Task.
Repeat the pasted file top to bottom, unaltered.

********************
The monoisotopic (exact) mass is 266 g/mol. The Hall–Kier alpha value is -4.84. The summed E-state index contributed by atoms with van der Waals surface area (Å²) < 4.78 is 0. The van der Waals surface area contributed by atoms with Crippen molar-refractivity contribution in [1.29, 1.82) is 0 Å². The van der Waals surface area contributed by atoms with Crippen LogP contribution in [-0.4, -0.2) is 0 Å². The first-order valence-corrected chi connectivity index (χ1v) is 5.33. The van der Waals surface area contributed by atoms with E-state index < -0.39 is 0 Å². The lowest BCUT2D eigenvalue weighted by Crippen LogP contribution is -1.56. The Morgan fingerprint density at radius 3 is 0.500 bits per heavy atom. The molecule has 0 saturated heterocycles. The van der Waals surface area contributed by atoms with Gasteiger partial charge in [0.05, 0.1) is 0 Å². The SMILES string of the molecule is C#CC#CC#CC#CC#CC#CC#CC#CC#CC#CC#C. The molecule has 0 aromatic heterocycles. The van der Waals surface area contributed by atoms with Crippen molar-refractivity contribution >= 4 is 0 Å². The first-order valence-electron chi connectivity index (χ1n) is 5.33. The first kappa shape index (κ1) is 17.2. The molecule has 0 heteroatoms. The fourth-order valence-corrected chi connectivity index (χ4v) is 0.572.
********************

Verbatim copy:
The monoisotopic (exact) mass is 266 g/mol. The Hall–Kier alpha value is -4.84. The summed E-state index contributed by atoms with van der Waals surface area (Å²) < 4.78 is 0. The van der Waals surface area contributed by atoms with Crippen molar-refractivity contribution in [1.29, 1.82) is 0 Å². The van der Waals surface area contributed by atoms with Crippen LogP contribution in [-0.4, -0.2) is 0 Å². The first-order valence-corrected chi connectivity index (χ1v) is 5.33. The van der Waals surface area contributed by atoms with E-state index < -0.39 is 0 Å². The lowest BCUT2D eigenvalue weighted by Crippen LogP contribution is -1.56. The Morgan fingerprint density at radius 3 is 0.500 bits per heavy atom. The molecule has 0 saturated heterocycles. The van der Waals surface area contributed by atoms with Gasteiger partial charge in [0.05, 0.1) is 0 Å². The SMILES string of the molecule is C#CC#CC#CC#CC#CC#CC#CC#CC#CC#CC#C. The molecule has 0 aromatic heterocycles. The van der Waals surface area contributed by atoms with Crippen molar-refractivity contribution >= 4 is 0 Å². The first-order valence-electron chi connectivity index (χ1n) is 5.33. The first kappa shape index (κ1) is 17.2. The molecule has 0 heteroatoms. The fourth-order valence-corrected chi connectivity index (χ4v) is 0.572.